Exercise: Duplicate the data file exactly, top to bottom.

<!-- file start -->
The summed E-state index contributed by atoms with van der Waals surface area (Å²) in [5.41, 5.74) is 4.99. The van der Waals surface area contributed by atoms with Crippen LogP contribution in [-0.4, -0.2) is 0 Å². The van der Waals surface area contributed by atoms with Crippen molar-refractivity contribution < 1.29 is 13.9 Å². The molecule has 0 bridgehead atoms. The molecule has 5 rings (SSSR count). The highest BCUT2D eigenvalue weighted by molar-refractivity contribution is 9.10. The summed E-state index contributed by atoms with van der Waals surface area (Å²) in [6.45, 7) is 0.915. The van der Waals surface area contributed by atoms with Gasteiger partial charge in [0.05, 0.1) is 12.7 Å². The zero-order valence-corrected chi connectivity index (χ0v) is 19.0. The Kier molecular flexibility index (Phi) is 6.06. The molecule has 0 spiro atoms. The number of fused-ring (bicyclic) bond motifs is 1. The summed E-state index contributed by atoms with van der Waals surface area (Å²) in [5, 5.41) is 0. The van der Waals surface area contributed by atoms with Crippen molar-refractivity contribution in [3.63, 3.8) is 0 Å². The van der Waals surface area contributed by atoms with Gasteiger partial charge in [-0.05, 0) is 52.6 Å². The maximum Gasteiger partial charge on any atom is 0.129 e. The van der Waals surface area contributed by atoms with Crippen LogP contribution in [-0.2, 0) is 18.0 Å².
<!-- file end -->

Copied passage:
The summed E-state index contributed by atoms with van der Waals surface area (Å²) in [5.41, 5.74) is 4.99. The van der Waals surface area contributed by atoms with Crippen LogP contribution in [-0.4, -0.2) is 0 Å². The van der Waals surface area contributed by atoms with Crippen molar-refractivity contribution < 1.29 is 13.9 Å². The molecule has 0 bridgehead atoms. The molecule has 5 rings (SSSR count). The highest BCUT2D eigenvalue weighted by molar-refractivity contribution is 9.10. The summed E-state index contributed by atoms with van der Waals surface area (Å²) in [6.45, 7) is 0.915. The van der Waals surface area contributed by atoms with Gasteiger partial charge in [0.05, 0.1) is 12.7 Å². The zero-order valence-corrected chi connectivity index (χ0v) is 19.0. The Kier molecular flexibility index (Phi) is 6.06. The molecule has 0 spiro atoms. The number of fused-ring (bicyclic) bond motifs is 1. The summed E-state index contributed by atoms with van der Waals surface area (Å²) in [5, 5.41) is 0. The van der Waals surface area contributed by atoms with Crippen molar-refractivity contribution in [3.63, 3.8) is 0 Å². The van der Waals surface area contributed by atoms with Gasteiger partial charge in [-0.05, 0) is 52.6 Å². The maximum Gasteiger partial charge on any atom is 0.129 e. The van der Waals surface area contributed by atoms with Crippen LogP contribution in [-0.2, 0) is 18.0 Å².